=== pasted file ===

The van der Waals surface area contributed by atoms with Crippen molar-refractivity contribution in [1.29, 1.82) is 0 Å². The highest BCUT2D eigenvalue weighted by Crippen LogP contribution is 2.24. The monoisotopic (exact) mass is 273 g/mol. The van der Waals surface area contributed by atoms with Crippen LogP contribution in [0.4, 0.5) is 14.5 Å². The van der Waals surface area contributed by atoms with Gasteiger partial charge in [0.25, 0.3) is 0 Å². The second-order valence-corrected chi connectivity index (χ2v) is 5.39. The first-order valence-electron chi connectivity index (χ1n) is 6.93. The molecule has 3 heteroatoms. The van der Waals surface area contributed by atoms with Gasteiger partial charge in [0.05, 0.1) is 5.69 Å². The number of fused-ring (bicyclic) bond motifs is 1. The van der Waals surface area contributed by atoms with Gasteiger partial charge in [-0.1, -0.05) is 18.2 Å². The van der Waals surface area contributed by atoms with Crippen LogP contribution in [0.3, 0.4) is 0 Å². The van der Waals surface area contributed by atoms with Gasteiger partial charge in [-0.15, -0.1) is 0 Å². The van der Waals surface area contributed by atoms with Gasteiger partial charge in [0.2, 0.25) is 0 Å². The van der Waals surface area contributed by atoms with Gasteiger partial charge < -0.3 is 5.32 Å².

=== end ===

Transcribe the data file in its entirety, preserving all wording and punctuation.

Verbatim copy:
The van der Waals surface area contributed by atoms with Crippen molar-refractivity contribution in [1.29, 1.82) is 0 Å². The highest BCUT2D eigenvalue weighted by Crippen LogP contribution is 2.24. The monoisotopic (exact) mass is 273 g/mol. The van der Waals surface area contributed by atoms with Crippen LogP contribution in [0.4, 0.5) is 14.5 Å². The van der Waals surface area contributed by atoms with Gasteiger partial charge in [0.25, 0.3) is 0 Å². The second-order valence-corrected chi connectivity index (χ2v) is 5.39. The first-order valence-electron chi connectivity index (χ1n) is 6.93. The molecule has 3 heteroatoms. The van der Waals surface area contributed by atoms with Gasteiger partial charge in [0.05, 0.1) is 5.69 Å². The number of fused-ring (bicyclic) bond motifs is 1. The van der Waals surface area contributed by atoms with Gasteiger partial charge in [-0.1, -0.05) is 18.2 Å². The van der Waals surface area contributed by atoms with Crippen LogP contribution in [0.3, 0.4) is 0 Å². The van der Waals surface area contributed by atoms with Gasteiger partial charge in [-0.15, -0.1) is 0 Å². The van der Waals surface area contributed by atoms with Gasteiger partial charge in [0.2, 0.25) is 0 Å². The van der Waals surface area contributed by atoms with Gasteiger partial charge < -0.3 is 5.32 Å².